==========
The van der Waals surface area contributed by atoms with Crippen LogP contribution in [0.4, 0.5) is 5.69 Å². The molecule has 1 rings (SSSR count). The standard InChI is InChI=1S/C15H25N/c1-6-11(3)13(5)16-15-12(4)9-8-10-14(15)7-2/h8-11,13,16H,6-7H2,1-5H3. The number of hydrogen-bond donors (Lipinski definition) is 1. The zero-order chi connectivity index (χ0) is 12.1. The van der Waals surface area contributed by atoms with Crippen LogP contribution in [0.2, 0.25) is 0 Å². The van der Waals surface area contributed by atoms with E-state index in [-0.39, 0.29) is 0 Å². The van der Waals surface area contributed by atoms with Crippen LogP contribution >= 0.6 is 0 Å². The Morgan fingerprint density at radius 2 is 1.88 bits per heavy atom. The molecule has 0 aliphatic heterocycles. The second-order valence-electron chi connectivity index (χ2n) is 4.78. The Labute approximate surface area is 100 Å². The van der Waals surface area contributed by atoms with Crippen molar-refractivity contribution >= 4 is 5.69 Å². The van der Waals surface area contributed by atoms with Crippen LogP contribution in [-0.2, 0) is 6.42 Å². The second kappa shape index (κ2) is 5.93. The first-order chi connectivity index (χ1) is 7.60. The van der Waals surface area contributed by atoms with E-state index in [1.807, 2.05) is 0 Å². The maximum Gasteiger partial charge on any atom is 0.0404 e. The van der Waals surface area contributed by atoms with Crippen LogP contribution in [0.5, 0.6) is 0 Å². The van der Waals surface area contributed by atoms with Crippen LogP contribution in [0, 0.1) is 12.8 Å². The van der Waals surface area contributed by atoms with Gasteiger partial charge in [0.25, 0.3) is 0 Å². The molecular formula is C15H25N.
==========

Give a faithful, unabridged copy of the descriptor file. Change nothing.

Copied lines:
The van der Waals surface area contributed by atoms with Crippen LogP contribution in [0.4, 0.5) is 5.69 Å². The molecule has 1 rings (SSSR count). The standard InChI is InChI=1S/C15H25N/c1-6-11(3)13(5)16-15-12(4)9-8-10-14(15)7-2/h8-11,13,16H,6-7H2,1-5H3. The number of hydrogen-bond donors (Lipinski definition) is 1. The zero-order chi connectivity index (χ0) is 12.1. The van der Waals surface area contributed by atoms with Crippen LogP contribution in [0.2, 0.25) is 0 Å². The van der Waals surface area contributed by atoms with E-state index in [-0.39, 0.29) is 0 Å². The van der Waals surface area contributed by atoms with Crippen LogP contribution >= 0.6 is 0 Å². The Morgan fingerprint density at radius 2 is 1.88 bits per heavy atom. The molecule has 0 aliphatic heterocycles. The second-order valence-electron chi connectivity index (χ2n) is 4.78. The Labute approximate surface area is 100 Å². The van der Waals surface area contributed by atoms with Crippen molar-refractivity contribution >= 4 is 5.69 Å². The van der Waals surface area contributed by atoms with Crippen LogP contribution in [-0.2, 0) is 6.42 Å². The second kappa shape index (κ2) is 5.93. The first-order chi connectivity index (χ1) is 7.60. The van der Waals surface area contributed by atoms with E-state index in [1.807, 2.05) is 0 Å². The maximum Gasteiger partial charge on any atom is 0.0404 e. The van der Waals surface area contributed by atoms with Crippen LogP contribution in [0.5, 0.6) is 0 Å². The van der Waals surface area contributed by atoms with Crippen LogP contribution in [0, 0.1) is 12.8 Å². The van der Waals surface area contributed by atoms with Gasteiger partial charge in [0.25, 0.3) is 0 Å². The molecular formula is C15H25N.